III. As Sir Jolin read the letter his face paled with emotion; then his expres sion became anxious and disturbed: "Dear Sir John,—We have faith fully obeyed your instructions regard ing your daughter, who has not been allowed to form acquaintances of any kind, until circumstances arose over which we had no control—to put the matter briefly, a boat in which your daughter went on the river a short time ago 'was capsized, and her life was in danger, when a gentleman, standing on the bank, plunged in and rescued her, since when he has shown considerable 'nterest in dear Irene, who seems inclined to 'be very friend ly with him. We have remonstrated but she proves just a little self-willed, and so we think it better to place all the circumstances 'before you.—I am, yours truly, "MARIA STONE. "P.S.—There is not the slightest cause for anxiety; naturally the dear child feels grateful to her preserver." Sir John frowned perplexedly, then his eye caught the letters "P.T.O.," and he hastily ob...
II. [Newspaper Article] — Pitfield Banner and Hollybush Times — 14 November 1914
II. Consternation reigned throughout the whole office when the news of the loss was made known, tout Sir John very quickly quietened the alarm of those who feared they might (be sus pected. "I put the notes on the table my self," he stated, firmly, "and no one entered this room except one gentle man, who called to see me on busi ness, and whom I left alone here for some five or ten minutes. If the notes are stolen, he is the thief. It is hard ly possible that I have overlooked them, but I offer a reward of fifty pounds for tlieir recovery." An hour later, as no trace of them could 'be found, the matter was placed in the hands of the police, who, act ing on information given and instruc tions received, took out a warrant for the arrest of Royal Drummond, and executed it on the Admiralty Pier, Dover, in the early hours of the morn ing, just as he was stopping on the gangway of the Ostend 'boat, in spite or his indignation and vehement de nials that he had stolen anything. At the first...
Appropriate Part. [Newspaper Article] — Pitfield Banner and Hollybush Times — 14 November 1914
Appropriate Part. "What pawt have you—aw—reserv ed for me, Miss Coachem?" asked young Sapleigh of the fair manageress of the amateur theatricals. "Why, really, Mr. Sapleigh," she re plied—Miss Coachem, it will be ob served, was a very tactful young lady —I'm afraid we quite forgot about you, and now—how very unfortunate! —all the parts have been assigned." Young Sapleigh's eyeglass clatter ed to the floor, and so dejected became his mien that even Miss Coachem's cunning heart melted somewhat. "By the way," she continued, "I be lieve the part of the heroine's father is still vacant. Perhaps that would suit you?" Young Sapleigh's face brightened visibly. "The pawt," he said, "is really of little—aw—consequence, doncher know —provided that I'm one of the—aw— actahs. Er—aw—what am I—aw— supposed to do in the pawt?" "Well," replied the manageress, who had hoped to steer clear of this ques tion, "since the whole plot depends on the heroine being an orphan, I'm afraid it'll be necessary fo...
"THANK HEAVEN, THERE IS NO NAPOLEON." Mr. Bonar Law's Patriotic Speech. [Newspaper Article] — Pitfield Banner and Hollybush Times — 14 November 1914
"THANK HEAVEN, THERE IS NO NAPOLEON." Mr. Bonar Law's Patriotic Speech. "If you ask me what we are fight ing for," said Mr. Bonar Law, "I re ply that we are fighting for the hon or and, what with the honor is bound up always, the interest o£ our nation. But we are fighting also for the whole basis of the civilisation for which we stand and for which Europe stands. I do not wish, any more than the Prime Minister, to inflame passion. I only ask the House to consider one aspect. Look at the way Belgium is being treated to-day. There is a re port—if it is not true now it may he true to-morrow—that the city of Liege is invaded by German troops and that civilians, as in the days of the Mid dle Ages, are fighting for their hearths and homes against trained troops. How has that been brought about? In a state of war, war must be waged. But remember that this plan is not of to-day or of yesterday; that it has been long matured; that the Germans knew that they woifld have this to face; and tha...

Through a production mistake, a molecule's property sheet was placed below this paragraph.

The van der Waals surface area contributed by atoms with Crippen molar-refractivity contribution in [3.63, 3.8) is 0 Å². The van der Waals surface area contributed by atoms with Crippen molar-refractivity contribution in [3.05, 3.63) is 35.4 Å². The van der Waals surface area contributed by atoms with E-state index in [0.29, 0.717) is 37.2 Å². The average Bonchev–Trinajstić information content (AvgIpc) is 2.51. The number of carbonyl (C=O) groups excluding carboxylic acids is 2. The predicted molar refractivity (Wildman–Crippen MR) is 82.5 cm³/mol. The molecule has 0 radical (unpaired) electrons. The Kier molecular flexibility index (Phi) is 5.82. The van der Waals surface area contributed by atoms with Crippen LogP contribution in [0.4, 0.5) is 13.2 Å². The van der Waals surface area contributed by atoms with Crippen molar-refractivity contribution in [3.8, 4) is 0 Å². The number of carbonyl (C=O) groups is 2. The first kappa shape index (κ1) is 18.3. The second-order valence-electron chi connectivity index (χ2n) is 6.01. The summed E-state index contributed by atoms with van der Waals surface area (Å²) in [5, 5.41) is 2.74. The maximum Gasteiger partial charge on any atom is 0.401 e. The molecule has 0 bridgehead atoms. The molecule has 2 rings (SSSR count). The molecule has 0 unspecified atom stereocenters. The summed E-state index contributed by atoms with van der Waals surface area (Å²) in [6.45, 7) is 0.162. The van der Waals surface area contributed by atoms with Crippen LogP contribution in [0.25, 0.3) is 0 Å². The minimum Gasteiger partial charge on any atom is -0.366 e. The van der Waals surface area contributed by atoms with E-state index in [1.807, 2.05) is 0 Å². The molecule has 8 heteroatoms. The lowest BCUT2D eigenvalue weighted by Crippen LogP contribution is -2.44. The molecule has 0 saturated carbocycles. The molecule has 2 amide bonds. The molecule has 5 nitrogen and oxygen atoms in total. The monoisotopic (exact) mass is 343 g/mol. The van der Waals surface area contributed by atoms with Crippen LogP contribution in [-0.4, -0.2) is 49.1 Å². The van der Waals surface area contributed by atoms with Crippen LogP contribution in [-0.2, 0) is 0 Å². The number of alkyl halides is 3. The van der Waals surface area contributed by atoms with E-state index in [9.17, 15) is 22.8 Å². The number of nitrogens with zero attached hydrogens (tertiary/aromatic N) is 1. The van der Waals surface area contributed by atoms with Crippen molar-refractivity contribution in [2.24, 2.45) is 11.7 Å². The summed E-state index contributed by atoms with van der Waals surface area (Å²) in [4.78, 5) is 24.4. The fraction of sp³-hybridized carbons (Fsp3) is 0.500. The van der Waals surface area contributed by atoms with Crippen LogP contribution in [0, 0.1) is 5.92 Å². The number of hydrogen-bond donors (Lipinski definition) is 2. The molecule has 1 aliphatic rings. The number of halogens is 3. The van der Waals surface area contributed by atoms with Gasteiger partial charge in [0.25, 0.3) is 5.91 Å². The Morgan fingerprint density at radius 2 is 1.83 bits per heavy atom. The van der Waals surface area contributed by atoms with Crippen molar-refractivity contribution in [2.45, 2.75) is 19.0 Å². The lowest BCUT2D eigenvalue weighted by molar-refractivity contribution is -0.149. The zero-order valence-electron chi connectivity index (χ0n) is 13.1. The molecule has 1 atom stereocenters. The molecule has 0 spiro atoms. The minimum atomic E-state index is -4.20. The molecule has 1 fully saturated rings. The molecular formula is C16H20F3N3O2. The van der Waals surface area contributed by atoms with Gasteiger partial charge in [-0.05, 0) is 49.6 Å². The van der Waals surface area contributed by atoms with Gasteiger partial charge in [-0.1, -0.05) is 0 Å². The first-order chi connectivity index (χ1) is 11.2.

CAUSES OF GREAT WARS. [Newspaper Article] — Pitfield Banner and Hollybush Times — 14 November 1914
CAUSES OF GREAT WARS. The Austro-Servian war was no doubt largely due to tho murder of the Archduke Francis Ferdinand and his consort at Serajovo. Similarly it was the assassination, in March, 1S97, of tile Turkish chief of gendarmie by tho Macedonian brigand leader, Nicholas Martinovitch, coupled with the fact of his being shielded by the Greek Government after he had taken refuge in Thessaly, that brought about the Graeco-Turkish war of that year. Upon two occasions at all events has the murder of a British subject been summarily avenged by armed force. The first was in 1350, when the murder by Chinese officials of the cap tain of the British ship Arrow was followed almost immediately by a de claration of war, in the course of which the Chinese fleet was practic ally annihilated and Canton was bom barded and partially destroyed. Six years later we were at war with Ja pan over a somewhat similar incident, a Mr. Richardson, an English merchant living in Yokohama, having been bru tal...
The Reckless Man. [Newspaper Article] — Pitfield Banner and Hollybush Times — 14 November 1914
The Reckless Man. J.'m Leech is quite a reckless man, Hib daring knows no bounds, He has been known to sell his head— A silly thing that sounds. Down at the Spotted C'oiv one night— It's tense news 1 impart— As mad as any hatter, he Just "raffled off" his heart. ' Next morning lie iiis shoulders sold; His legs were quickly bought; His liver and his kidneys, too, With eagerness were sought. But still, in spile of all this trade, He walks about with glee, It doesn't trouble him because A butcher bold is he.
Orange Blossoms. O'BRIEN.—WALKER. [Newspaper Article] — Pitfield Banner and Hollybush Times — 14 November 1914
Orange Blossoms. O'BRIEN.—WALKER. A very pretty wedding was celebrated at the lionum Catholic Church, Berringa, on Wednesday, the contracting parties being Mr Robert O'Brien, second son of Mrs J. O'Brien, of Geelong, and Miss Ada Walker, fifth daughter of Mrs G. Walkor, of Moonlight. The bride, who was givon away by her brother-in-law (Mr E. Sharp), looked charming in a dainty gown of white silk, with avernet and lace trimmings. She wore tho orthodox wreath and veil, and carried a handsome I prayer-book, tho gift of bridegroom. The bridesmaid was Miss Amelia Walker, sis ter of bride. She was handsomely dress ed in embroidered voile, with lace trim mings, and she carried a pretty showor bouquet. The bridegroom's gift to the bridesmaid was a handsome gold brooch. Mr Richard O'Brien, brother of bride groom, actcd as best man. Tho Rov. Father M. Barrett, of Smythesdale, con ducted the ceremony. After the core mony the wedding party adjourned to tho residence of Mr E. Sharp, where the we...